TVM: There are those who say a strong team is important and I also believe that a strong leadership is important. So if you were the president, tell me two or three things that you will you do differently?

Dr. Botchwey: I am what you will call a yesterday’s man. My career reached its peak and has ended. I am humble enough to recognize that. I still have those networks. Hypothetically, if the good Lord should somehow change the laws of biology and return me to my 40s and I got elected as president, I would reach out to all talents and expertise of Ghanaians wherever they may be and whichever party they may belong to. I will end this bout of vengefulness and recrimination. I believe in inclusivity and ethicality in governance and temperance in the public discourse on matters that affect our common good. That is what would move the country forward. I think that is what presidents should do.


TVM: The 2020 flagbearership race of the NDC, did you intend to run for the flag-bearership?

Dr. Botchwey: No. If I did intend to, I would have run


TVM: The last flagbearership election and the aftermath of it, is it a reflection of what you saw going round?

Dr. Botchwey: To some extent, yes.


TVM: What does Kwesi do at his leisure time?

Dr. Botchwey: Reading and Jazz, especially smooth jazz.


TVM: Favorite sport and why?

Dr. Botchwey: Tennis, on clay courts when I can– they are gentler on the knees. Not golf. It is much too laid back for me. I reckon that what I can get from a game of tennis will take me two days of golf or something. My friends think the contrary.


TVM: If I put economic books aside, what others do you read?

Dr. Botchwey: Thrillers, crime and investigation– that’s series. It kind of tells me the working of the human mind. And cartoons.


TVM: Is it because you are inquisitive?

Dr. Botchwey: It is part but I like to understand how people’s minds work and the kind of mischief they are up to.


TVM: Will I be right in saying that the Dr. Kwesi Botchwey we are seeing today has been largely influenced by the Marxist theory or are there other books that may have influenced you?

Dr. Botchwey: Yes, it has defined my world outlook.  A lot of my friends laugh at me when I say that. They tell “You are Marxist but you wear nice clothes and nice things”. But I laugh it off. I have sort of gotten used to these taunts. But of course I have been influenced by philosophy generally, from the Greeks through the Enlightenment to E.O. Wilson’s work on Consilience, and, yes, the wisdom I learnt at my mother’s knee. Enough!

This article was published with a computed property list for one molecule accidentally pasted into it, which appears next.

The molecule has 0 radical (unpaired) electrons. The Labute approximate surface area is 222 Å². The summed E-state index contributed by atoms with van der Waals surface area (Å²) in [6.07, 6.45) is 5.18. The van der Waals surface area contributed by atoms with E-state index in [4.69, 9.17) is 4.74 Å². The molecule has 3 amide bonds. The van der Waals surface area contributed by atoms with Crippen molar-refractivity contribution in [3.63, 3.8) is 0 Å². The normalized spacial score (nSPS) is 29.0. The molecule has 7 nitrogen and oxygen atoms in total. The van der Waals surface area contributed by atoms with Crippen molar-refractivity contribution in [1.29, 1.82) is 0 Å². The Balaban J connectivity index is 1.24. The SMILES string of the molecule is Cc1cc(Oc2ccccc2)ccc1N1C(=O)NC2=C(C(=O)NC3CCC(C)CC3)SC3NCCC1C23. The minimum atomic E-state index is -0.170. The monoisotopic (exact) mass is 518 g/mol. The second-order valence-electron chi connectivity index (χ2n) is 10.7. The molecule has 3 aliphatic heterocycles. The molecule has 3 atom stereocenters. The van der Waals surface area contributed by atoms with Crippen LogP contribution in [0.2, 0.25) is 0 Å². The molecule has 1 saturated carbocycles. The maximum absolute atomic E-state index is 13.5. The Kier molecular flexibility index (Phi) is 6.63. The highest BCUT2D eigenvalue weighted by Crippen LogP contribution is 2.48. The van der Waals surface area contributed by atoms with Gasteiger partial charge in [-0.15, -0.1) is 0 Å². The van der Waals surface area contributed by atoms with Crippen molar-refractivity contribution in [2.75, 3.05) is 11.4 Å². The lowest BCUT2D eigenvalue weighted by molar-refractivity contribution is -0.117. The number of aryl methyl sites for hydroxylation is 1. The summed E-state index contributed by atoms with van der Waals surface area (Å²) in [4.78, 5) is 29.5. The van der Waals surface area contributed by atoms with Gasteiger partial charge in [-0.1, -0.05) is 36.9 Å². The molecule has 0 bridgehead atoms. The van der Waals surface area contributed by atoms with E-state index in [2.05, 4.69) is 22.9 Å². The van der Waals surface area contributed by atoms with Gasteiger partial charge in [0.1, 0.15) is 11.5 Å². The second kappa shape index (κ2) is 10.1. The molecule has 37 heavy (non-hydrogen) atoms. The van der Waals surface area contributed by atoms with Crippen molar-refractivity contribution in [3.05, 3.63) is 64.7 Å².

TVM: On Friday, if team Vaultz decides to organize an amazing meal for you, a delicacy, what should it be?

Dr. Botchwey: Interesting. For me, food is basically for restitution and livelihood so I don’t really have any favorite foods. No. That’s not true. I love French cuisine! But I’m a fish man. So if you decide to do any such thing, any old array, anything with fish would be just fine.


TVM: You have betrayed your ‘boflot’?

Dr. Botchwey:  Haha. You forget it got displaced long ago by kurikuri and koose long ago!


TVM: If you had the opportunity to rewrite a wrong. What would it be?

Dr. Botchwey: I’m sure I committed some wrongs in my long period of public service. Can’t remember any that stand out like a sore thumb. But there must be some – I have been all too human all my life – I will enthusiastically correct them if I am duly reminded.


TVM: On the Vaultz interview, we try and always have guests speak to their peers. The current minister of finance, Ken Ofori-Atta, what advice would you give him as somebody who sat in his chair before?

Dr. Botchwey: That’s an interesting one. Nothing really comes to mind. But, it will be nice if he could bring us all former finance ministers who are around, together sometime and have a chat and share a bottle of Barolo or Amarone!


TVM: What is your advice to the youth?

Dr. Botchwey: The youth are for me both worry and a tremendous source of inspiration. My heart bleeds when I see throngs of them roaming the streets trying to make a living. As a nation they represent our greatest asset and yet our greatest challenge. Their increasing anger and desperation should remind us that we are sitting on a time bomb. Providing them with the skills and training for to cope and flourish in a fast changing world, with advances in technology robotry and Artificial Intelligence that portend unimaginable changes human employment opportunities must be our topmost priority.

To the youth and especially to our young graduates, my advice is: don’t put your faith in government or public sector jobs all the time. There will never be enough to go round. Entrepreneurship and self- employment, doing anything or providing any service the market needs or wants can be an alternative. And finally, I do hope that the younger generations don’t repeat the ‘sins’ of the older generation and that they spawn a political culture that is less polarizing and partisan, more unifying. I do hope that we don’t see another generation that is just like us in that regard. It will be a huge tragedy for Ghana.